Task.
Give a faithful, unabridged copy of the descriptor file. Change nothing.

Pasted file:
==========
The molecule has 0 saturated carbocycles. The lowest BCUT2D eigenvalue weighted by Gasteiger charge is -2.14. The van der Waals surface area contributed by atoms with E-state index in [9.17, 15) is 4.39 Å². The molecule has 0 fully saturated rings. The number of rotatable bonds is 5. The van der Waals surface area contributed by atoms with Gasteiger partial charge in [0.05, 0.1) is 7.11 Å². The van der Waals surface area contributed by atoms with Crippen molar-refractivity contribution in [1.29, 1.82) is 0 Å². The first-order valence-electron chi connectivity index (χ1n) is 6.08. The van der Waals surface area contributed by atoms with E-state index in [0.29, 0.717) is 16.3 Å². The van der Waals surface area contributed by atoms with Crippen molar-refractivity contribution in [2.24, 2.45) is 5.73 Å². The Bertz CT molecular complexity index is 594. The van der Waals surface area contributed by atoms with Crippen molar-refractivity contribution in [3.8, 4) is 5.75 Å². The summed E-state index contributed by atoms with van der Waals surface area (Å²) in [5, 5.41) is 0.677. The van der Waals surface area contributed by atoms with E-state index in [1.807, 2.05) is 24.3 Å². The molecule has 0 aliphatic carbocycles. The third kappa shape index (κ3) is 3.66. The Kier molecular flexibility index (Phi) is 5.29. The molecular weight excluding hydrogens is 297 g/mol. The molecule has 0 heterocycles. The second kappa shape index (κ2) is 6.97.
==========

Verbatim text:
The molecule has 0 saturated carbocycles. The lowest BCUT2D eigenvalue weighted by Gasteiger charge is -2.14. The van der Waals surface area contributed by atoms with E-state index in [9.17, 15) is 4.39 Å². The molecule has 0 fully saturated rings. The number of rotatable bonds is 5. The van der Waals surface area contributed by atoms with Gasteiger partial charge in [0.05, 0.1) is 7.11 Å². The van der Waals surface area contributed by atoms with Crippen molar-refractivity contribution in [1.29, 1.82) is 0 Å². The first-order valence-electron chi connectivity index (χ1n) is 6.08. The van der Waals surface area contributed by atoms with E-state index in [0.29, 0.717) is 16.3 Å². The van der Waals surface area contributed by atoms with Crippen molar-refractivity contribution in [2.24, 2.45) is 5.73 Å². The Bertz CT molecular complexity index is 594. The van der Waals surface area contributed by atoms with Crippen molar-refractivity contribution in [3.8, 4) is 5.75 Å². The summed E-state index contributed by atoms with van der Waals surface area (Å²) in [5, 5.41) is 0.677. The van der Waals surface area contributed by atoms with E-state index in [1.807, 2.05) is 24.3 Å². The molecule has 0 aliphatic carbocycles. The third kappa shape index (κ3) is 3.66. The Kier molecular flexibility index (Phi) is 5.29. The molecular weight excluding hydrogens is 297 g/mol. The molecule has 0 heterocycles. The second kappa shape index (κ2) is 6.97.